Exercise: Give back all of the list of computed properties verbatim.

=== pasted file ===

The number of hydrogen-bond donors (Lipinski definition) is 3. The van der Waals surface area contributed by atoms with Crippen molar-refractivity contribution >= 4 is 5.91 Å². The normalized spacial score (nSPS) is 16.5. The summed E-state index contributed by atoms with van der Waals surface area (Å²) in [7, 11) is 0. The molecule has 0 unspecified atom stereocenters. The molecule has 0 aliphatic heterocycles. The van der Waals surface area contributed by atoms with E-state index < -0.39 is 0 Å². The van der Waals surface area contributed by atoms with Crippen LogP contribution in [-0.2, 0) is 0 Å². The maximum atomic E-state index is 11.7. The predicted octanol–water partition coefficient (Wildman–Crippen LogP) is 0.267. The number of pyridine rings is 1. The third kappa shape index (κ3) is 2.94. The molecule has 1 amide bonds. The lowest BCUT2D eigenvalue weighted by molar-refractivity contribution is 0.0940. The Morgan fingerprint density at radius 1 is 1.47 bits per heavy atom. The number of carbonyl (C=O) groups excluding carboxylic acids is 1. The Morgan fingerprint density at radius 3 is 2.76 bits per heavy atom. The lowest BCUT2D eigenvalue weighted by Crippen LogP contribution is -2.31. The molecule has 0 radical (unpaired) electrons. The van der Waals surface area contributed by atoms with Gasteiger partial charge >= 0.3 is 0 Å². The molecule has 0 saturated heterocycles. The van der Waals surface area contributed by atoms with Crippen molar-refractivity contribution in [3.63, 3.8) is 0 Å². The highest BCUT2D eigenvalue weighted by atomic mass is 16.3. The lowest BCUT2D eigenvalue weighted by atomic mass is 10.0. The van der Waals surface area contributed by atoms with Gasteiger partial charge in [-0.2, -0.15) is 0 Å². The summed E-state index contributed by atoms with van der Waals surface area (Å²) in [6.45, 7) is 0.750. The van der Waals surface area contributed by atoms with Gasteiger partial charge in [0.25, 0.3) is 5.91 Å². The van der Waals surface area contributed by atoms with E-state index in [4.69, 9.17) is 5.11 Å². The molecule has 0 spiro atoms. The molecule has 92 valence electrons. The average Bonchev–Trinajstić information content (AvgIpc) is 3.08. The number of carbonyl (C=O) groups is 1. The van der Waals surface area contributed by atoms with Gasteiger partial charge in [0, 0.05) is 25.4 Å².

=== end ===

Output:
The number of hydrogen-bond donors (Lipinski definition) is 3. The van der Waals surface area contributed by atoms with Crippen molar-refractivity contribution >= 4 is 5.91 Å². The normalized spacial score (nSPS) is 16.5. The summed E-state index contributed by atoms with van der Waals surface area (Å²) in [7, 11) is 0. The molecule has 0 unspecified atom stereocenters. The molecule has 0 aliphatic heterocycles. The van der Waals surface area contributed by atoms with E-state index < -0.39 is 0 Å². The van der Waals surface area contributed by atoms with Crippen LogP contribution in [-0.2, 0) is 0 Å². The maximum atomic E-state index is 11.7. The predicted octanol–water partition coefficient (Wildman–Crippen LogP) is 0.267. The number of pyridine rings is 1. The third kappa shape index (κ3) is 2.94. The molecule has 1 amide bonds. The lowest BCUT2D eigenvalue weighted by molar-refractivity contribution is 0.0940. The Morgan fingerprint density at radius 1 is 1.47 bits per heavy atom. The number of carbonyl (C=O) groups excluding carboxylic acids is 1. The Morgan fingerprint density at radius 3 is 2.76 bits per heavy atom. The lowest BCUT2D eigenvalue weighted by Crippen LogP contribution is -2.31. The molecule has 0 radical (unpaired) electrons. The van der Waals surface area contributed by atoms with Gasteiger partial charge >= 0.3 is 0 Å². The molecule has 0 saturated heterocycles. The van der Waals surface area contributed by atoms with Crippen molar-refractivity contribution in [3.63, 3.8) is 0 Å². The highest BCUT2D eigenvalue weighted by atomic mass is 16.3. The lowest BCUT2D eigenvalue weighted by atomic mass is 10.0. The van der Waals surface area contributed by atoms with Gasteiger partial charge in [-0.2, -0.15) is 0 Å². The summed E-state index contributed by atoms with van der Waals surface area (Å²) in [6.45, 7) is 0.750. The van der Waals surface area contributed by atoms with Gasteiger partial charge in [0.25, 0.3) is 5.91 Å². The van der Waals surface area contributed by atoms with E-state index in [4.69, 9.17) is 5.11 Å². The molecule has 0 spiro atoms. The molecule has 92 valence electrons. The average Bonchev–Trinajstić information content (AvgIpc) is 3.08. The number of carbonyl (C=O) groups is 1. The van der Waals surface area contributed by atoms with Gasteiger partial charge in [0, 0.05) is 25.4 Å².